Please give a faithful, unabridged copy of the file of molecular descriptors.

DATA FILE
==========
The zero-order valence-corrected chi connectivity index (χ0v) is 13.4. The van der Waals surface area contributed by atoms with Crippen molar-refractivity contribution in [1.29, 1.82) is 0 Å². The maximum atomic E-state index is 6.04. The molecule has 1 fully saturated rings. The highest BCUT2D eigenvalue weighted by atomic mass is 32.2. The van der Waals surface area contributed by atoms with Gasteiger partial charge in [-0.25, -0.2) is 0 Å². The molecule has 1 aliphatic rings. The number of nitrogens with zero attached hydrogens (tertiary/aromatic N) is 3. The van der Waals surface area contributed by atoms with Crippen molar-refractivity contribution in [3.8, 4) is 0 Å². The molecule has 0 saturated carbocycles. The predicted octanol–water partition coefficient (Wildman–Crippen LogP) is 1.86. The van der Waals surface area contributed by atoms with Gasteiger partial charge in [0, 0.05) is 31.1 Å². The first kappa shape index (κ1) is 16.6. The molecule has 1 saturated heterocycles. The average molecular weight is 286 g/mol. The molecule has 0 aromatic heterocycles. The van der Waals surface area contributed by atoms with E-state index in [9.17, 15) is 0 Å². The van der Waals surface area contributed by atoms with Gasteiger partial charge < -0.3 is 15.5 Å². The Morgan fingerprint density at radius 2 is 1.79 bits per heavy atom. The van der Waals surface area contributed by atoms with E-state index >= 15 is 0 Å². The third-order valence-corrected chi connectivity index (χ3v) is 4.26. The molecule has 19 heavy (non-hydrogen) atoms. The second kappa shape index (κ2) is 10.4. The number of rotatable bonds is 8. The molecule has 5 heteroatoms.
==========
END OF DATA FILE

The zero-order valence-corrected chi connectivity index (χ0v) is 13.4. The van der Waals surface area contributed by atoms with Crippen molar-refractivity contribution in [1.29, 1.82) is 0 Å². The maximum atomic E-state index is 6.04. The molecule has 1 fully saturated rings. The highest BCUT2D eigenvalue weighted by atomic mass is 32.2. The van der Waals surface area contributed by atoms with Gasteiger partial charge in [-0.25, -0.2) is 0 Å². The molecule has 1 aliphatic rings. The number of nitrogens with zero attached hydrogens (tertiary/aromatic N) is 3. The van der Waals surface area contributed by atoms with Crippen molar-refractivity contribution in [3.8, 4) is 0 Å². The molecule has 0 saturated carbocycles. The predicted octanol–water partition coefficient (Wildman–Crippen LogP) is 1.86. The van der Waals surface area contributed by atoms with Gasteiger partial charge in [0, 0.05) is 31.1 Å². The first kappa shape index (κ1) is 16.6. The molecule has 1 saturated heterocycles. The average molecular weight is 286 g/mol. The molecule has 0 aromatic heterocycles. The van der Waals surface area contributed by atoms with E-state index in [9.17, 15) is 0 Å². The van der Waals surface area contributed by atoms with Gasteiger partial charge < -0.3 is 15.5 Å². The Morgan fingerprint density at radius 2 is 1.79 bits per heavy atom. The van der Waals surface area contributed by atoms with E-state index >= 15 is 0 Å². The third-order valence-corrected chi connectivity index (χ3v) is 4.26. The molecule has 19 heavy (non-hydrogen) atoms. The second kappa shape index (κ2) is 10.4. The number of rotatable bonds is 8. The molecule has 5 heteroatoms.